Zynga stock drops after gambling plans fizzle
Zynga stock falls 17 percent in morning trading. Zynga says it's dropping plans for a US gambling license that would let it offer casino-type online games with real money.
Zynga¬†investors cashed in their shares Friday after the company said it was dropping its plans to pursue online casino-style games in the U.S.
THE SPARK: The San Francisco company said late Thursday that it was no longer seeking the U.S. gambling license it would need to move into casino-style games, which are played for real money. The company still plans to test a gambling product in the United Kingdom.
Zynga¬†posted second-quarter earnings late Thursday and reported that it had trimmed its losses. The company has been cutting staff to reduce costs.
THE BIG PICTURE: Adding online gambling could have given¬†Zynga¬†a potentially large source of revenue that the company badly needs.
When¬†Zynga¬†went public late 2011, its games, such as "Farmville" and "Mafia Wars," were the most popular on Facebook. Things have changed since then. King.com, the maker of "Candy Crush Saga," has unseated¬†Zynga as the top social games maker.
The second-quarter results were¬†Zynga's¬†last under the direction of founder and CEO Mark Pincus. The company brought aboard former Microsoft executive Don Mattrick as CEO , who ran the Xbox video game business.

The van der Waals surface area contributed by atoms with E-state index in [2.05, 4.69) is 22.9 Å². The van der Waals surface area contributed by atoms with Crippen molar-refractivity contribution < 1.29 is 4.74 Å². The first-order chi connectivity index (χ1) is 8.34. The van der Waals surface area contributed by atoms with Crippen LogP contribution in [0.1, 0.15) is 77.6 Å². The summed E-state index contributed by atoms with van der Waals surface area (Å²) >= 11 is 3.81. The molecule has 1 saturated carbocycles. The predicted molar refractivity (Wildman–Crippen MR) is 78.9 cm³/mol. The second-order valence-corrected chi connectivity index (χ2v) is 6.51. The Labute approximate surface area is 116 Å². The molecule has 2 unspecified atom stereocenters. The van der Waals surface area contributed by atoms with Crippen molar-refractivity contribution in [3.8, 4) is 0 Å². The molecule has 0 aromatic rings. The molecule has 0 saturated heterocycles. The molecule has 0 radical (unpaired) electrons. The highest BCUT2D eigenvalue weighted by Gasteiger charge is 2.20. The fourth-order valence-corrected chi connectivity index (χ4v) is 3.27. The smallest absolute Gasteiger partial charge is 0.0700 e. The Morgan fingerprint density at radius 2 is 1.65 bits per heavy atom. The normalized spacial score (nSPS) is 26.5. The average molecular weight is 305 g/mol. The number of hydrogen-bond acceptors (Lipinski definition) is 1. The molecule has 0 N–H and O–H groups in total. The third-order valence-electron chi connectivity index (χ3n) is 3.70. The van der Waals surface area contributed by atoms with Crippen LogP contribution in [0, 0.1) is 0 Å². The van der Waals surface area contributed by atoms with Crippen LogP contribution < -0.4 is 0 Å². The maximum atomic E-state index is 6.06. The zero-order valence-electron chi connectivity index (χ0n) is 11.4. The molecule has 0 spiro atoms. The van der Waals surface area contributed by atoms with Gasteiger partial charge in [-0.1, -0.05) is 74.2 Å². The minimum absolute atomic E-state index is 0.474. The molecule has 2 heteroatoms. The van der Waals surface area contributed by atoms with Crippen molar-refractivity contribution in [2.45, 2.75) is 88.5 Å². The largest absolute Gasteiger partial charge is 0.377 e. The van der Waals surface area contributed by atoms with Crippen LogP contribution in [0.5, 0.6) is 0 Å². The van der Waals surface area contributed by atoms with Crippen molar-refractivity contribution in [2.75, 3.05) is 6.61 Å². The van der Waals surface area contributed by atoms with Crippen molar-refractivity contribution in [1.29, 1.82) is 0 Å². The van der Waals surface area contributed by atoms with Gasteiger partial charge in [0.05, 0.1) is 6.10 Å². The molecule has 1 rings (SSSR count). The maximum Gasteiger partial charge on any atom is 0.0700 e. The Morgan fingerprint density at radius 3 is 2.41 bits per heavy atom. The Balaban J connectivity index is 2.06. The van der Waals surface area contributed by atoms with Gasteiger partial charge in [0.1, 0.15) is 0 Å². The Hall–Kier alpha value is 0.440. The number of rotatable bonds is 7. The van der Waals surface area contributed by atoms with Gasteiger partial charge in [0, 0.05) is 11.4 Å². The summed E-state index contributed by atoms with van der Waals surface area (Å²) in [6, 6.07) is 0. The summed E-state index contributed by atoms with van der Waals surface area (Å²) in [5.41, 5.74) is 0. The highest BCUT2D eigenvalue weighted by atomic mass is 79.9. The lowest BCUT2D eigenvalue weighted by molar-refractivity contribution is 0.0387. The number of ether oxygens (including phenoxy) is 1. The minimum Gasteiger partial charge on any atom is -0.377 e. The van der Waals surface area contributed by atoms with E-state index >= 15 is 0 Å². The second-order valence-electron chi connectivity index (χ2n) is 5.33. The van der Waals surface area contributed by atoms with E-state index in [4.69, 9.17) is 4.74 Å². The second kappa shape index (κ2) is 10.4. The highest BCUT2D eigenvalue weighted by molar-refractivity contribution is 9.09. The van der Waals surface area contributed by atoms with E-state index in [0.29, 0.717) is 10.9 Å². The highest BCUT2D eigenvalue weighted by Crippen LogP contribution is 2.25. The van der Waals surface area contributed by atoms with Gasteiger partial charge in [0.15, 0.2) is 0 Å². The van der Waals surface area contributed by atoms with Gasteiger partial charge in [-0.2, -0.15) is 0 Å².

THE ANALYSIS: Mattrick is well-regarded in tech circles and there is some optimism in his ability to turn¬†Zynga's fortunes around.
Wedbush analyst Michael Pachter sees changes within Mattrick's first 180 days at the company. "We believe Mr. Mattrick will act swiftly to focus on a handful of new initiatives and to right-size¬†Zynga's¬†staffing levels," Pachter wrote.
Zynga¬†did not immediately respond to an emailed request for comment.
SHARE ACTION:¬†Zynga¬†Inc., fell 60 cents, or 17 percent, to $2.90 in morning trading Friday, then stabilized in early afternoon trading. The stock is down 63 percent since its initial public offering in December 2011.